With a career, a boyfriend, and a loving family, Piper Kerman barely resembles the reckless young woman who delivered a suitcase of drug money 10 years ago. But that past has caught up with her. Convicted and sentenced to 15 months at the infamous federal correctional facility in Danbury, Connecticut, the well-heeled Smith College alumna is now inmate #11187-424 - one of the millions of women who disappear "down the rabbit hole" of the American penal system.
From her first strip search to her final release, Kerman learns to navigate this strange world with its strictly enforced codes of behavior and arbitrary rules, where the uneasy relationship between prisoner and jailer is constantly and unpredictably recalibrated. She meets women from all walks of life, who surprise her with small tokens of generosity, hard words of wisdom, and simple acts of acceptance. Heartbreaking, hilarious, and at times enraging, Orange is the New Black offers a rare look into the lives of women in prison, why it is we lock so many away, and what happens to them when they're there.
©2010 Piper Kerman (P)2012 Tantor
"Fascinating....The true subject of this unforgettable audiobook is female bonding and the ties that even bars can't unbind." (People)
Addicted to audiobooks & podcasts. 5 Stars=I Loved It, 4 Stars=Enjoyed it Thoroughly, 3=Kinda Good, 2=Bad/Boring, 1=Complete Waste of Credit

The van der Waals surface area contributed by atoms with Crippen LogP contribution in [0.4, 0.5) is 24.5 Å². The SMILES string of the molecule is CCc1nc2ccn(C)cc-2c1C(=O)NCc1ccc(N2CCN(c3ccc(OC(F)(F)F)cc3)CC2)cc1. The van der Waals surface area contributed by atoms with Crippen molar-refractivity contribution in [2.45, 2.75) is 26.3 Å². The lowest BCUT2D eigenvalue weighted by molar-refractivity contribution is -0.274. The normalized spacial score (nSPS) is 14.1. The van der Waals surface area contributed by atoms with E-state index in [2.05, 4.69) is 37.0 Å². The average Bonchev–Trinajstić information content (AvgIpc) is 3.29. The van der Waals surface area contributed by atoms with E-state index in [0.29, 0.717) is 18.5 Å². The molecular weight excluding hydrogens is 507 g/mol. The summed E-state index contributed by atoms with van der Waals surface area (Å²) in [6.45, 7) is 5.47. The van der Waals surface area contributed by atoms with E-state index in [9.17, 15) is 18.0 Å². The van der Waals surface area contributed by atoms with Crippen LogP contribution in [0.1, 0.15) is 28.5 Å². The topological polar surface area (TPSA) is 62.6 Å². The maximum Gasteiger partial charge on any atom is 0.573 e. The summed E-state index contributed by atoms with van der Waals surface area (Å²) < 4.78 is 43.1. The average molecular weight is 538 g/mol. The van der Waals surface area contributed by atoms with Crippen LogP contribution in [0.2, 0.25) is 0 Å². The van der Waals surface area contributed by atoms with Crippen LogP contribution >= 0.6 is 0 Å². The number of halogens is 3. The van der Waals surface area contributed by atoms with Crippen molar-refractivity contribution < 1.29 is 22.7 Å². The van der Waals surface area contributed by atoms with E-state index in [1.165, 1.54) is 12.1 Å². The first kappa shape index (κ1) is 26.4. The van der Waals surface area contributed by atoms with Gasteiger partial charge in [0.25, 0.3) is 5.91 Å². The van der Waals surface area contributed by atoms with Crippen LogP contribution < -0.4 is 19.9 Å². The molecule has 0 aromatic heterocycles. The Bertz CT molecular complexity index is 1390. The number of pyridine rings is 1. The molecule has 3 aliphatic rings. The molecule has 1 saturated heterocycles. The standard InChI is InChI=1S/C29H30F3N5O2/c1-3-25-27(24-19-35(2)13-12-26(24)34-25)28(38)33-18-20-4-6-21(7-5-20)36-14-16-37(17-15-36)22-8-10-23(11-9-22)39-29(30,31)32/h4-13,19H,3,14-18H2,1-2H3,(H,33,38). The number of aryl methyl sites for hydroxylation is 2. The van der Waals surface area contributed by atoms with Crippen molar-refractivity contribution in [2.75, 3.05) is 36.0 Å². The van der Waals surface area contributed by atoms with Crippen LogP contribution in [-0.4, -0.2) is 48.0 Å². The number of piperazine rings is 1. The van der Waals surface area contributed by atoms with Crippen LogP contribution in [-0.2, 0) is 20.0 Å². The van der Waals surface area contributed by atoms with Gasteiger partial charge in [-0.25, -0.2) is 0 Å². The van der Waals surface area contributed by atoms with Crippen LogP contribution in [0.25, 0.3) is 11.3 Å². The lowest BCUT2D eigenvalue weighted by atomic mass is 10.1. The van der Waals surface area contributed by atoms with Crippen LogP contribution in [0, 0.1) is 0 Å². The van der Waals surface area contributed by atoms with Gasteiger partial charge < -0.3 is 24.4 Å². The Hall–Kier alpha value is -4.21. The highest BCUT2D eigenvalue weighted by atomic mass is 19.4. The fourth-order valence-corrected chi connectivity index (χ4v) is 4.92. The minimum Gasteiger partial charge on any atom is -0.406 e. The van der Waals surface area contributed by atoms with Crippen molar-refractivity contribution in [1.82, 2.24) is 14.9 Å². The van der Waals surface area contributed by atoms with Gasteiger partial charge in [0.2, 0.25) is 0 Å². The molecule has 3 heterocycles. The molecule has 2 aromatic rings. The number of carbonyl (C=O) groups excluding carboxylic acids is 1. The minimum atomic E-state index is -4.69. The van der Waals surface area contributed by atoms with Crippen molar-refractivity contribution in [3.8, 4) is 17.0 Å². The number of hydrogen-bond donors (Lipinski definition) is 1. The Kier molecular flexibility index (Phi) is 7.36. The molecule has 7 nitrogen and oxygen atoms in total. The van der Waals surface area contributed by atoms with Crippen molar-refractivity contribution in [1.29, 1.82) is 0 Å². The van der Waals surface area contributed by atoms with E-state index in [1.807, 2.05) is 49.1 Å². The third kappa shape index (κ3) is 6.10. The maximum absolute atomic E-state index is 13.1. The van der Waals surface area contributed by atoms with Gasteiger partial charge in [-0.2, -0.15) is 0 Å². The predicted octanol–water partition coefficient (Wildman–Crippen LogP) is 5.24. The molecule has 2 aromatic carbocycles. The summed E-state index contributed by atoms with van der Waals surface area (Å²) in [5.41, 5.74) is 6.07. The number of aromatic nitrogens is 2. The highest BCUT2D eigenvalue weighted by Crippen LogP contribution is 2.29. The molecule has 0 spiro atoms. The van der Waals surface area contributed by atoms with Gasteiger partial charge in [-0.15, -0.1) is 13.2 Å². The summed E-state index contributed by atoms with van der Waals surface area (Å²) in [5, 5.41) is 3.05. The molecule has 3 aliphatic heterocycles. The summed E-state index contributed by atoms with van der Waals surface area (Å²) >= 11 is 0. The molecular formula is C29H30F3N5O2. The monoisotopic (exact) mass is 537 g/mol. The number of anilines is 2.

I read the other reviews saying this book was weak and not representative of an actual prison experience, yet I listened to someone who insisted that the TV show is so awesome the book had to be too. Unfortunately it turned out to be a mistake - I'm thinking of asking for my credit back. This fairy tale version of prison the author was incarcerated in sounds a lot like juvenile detention - with grandmas baking treats and older women mentoring and protecting new inmates. Almost zero violence, little profanity,hot showers, gyms, almost unlimited visits, books & movies..... seriously - laundering money might well be worth it if this is the only punishment - a year in time out at "Camp" (not kidding - that's what they call it). I'm thinking this book is better suited to those who think those "50 Shades of" books are scandalous & edgy.